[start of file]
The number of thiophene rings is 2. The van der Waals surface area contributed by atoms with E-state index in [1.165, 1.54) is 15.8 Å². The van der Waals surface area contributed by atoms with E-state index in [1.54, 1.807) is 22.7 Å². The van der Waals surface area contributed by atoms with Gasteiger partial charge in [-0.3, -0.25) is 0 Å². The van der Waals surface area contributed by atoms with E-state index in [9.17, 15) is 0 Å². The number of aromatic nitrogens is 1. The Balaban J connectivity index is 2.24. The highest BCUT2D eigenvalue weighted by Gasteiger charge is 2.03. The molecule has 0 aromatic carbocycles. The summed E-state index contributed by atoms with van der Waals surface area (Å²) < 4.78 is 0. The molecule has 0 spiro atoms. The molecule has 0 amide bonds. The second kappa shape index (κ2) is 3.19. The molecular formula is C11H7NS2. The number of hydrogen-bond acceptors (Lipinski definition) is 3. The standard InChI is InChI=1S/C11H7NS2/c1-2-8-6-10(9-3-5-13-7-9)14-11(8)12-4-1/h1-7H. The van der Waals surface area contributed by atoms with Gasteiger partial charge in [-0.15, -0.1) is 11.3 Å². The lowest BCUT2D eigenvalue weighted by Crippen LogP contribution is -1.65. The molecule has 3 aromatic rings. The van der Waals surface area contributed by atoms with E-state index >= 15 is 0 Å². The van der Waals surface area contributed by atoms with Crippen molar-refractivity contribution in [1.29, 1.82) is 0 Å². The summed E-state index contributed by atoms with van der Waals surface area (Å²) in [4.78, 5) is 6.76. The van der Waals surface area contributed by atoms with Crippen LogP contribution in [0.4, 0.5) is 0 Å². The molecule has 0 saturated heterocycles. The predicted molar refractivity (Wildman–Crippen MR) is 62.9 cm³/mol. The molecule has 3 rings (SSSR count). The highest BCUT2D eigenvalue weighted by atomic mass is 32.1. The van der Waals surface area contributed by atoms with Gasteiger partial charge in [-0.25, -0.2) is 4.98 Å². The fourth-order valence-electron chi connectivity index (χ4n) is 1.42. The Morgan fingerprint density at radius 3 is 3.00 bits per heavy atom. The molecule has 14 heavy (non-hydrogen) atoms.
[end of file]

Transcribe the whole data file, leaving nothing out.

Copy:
The number of thiophene rings is 2. The van der Waals surface area contributed by atoms with E-state index in [1.165, 1.54) is 15.8 Å². The van der Waals surface area contributed by atoms with E-state index in [1.54, 1.807) is 22.7 Å². The van der Waals surface area contributed by atoms with Gasteiger partial charge in [-0.3, -0.25) is 0 Å². The van der Waals surface area contributed by atoms with E-state index in [9.17, 15) is 0 Å². The number of aromatic nitrogens is 1. The Balaban J connectivity index is 2.24. The highest BCUT2D eigenvalue weighted by Gasteiger charge is 2.03. The molecule has 0 aromatic carbocycles. The summed E-state index contributed by atoms with van der Waals surface area (Å²) < 4.78 is 0. The molecule has 0 spiro atoms. The molecule has 0 amide bonds. The second kappa shape index (κ2) is 3.19. The molecular formula is C11H7NS2. The number of hydrogen-bond acceptors (Lipinski definition) is 3. The standard InChI is InChI=1S/C11H7NS2/c1-2-8-6-10(9-3-5-13-7-9)14-11(8)12-4-1/h1-7H. The van der Waals surface area contributed by atoms with Gasteiger partial charge in [-0.15, -0.1) is 11.3 Å². The lowest BCUT2D eigenvalue weighted by Crippen LogP contribution is -1.65. The molecule has 3 aromatic rings. The van der Waals surface area contributed by atoms with E-state index >= 15 is 0 Å². The van der Waals surface area contributed by atoms with Crippen molar-refractivity contribution in [1.29, 1.82) is 0 Å². The summed E-state index contributed by atoms with van der Waals surface area (Å²) in [4.78, 5) is 6.76. The van der Waals surface area contributed by atoms with Crippen LogP contribution in [0.4, 0.5) is 0 Å². The molecule has 0 saturated heterocycles. The predicted molar refractivity (Wildman–Crippen MR) is 62.9 cm³/mol. The molecule has 3 rings (SSSR count). The highest BCUT2D eigenvalue weighted by atomic mass is 32.1. The van der Waals surface area contributed by atoms with Gasteiger partial charge in [-0.25, -0.2) is 4.98 Å². The fourth-order valence-electron chi connectivity index (χ4n) is 1.42. The Morgan fingerprint density at radius 3 is 3.00 bits per heavy atom. The molecule has 14 heavy (non-hydrogen) atoms.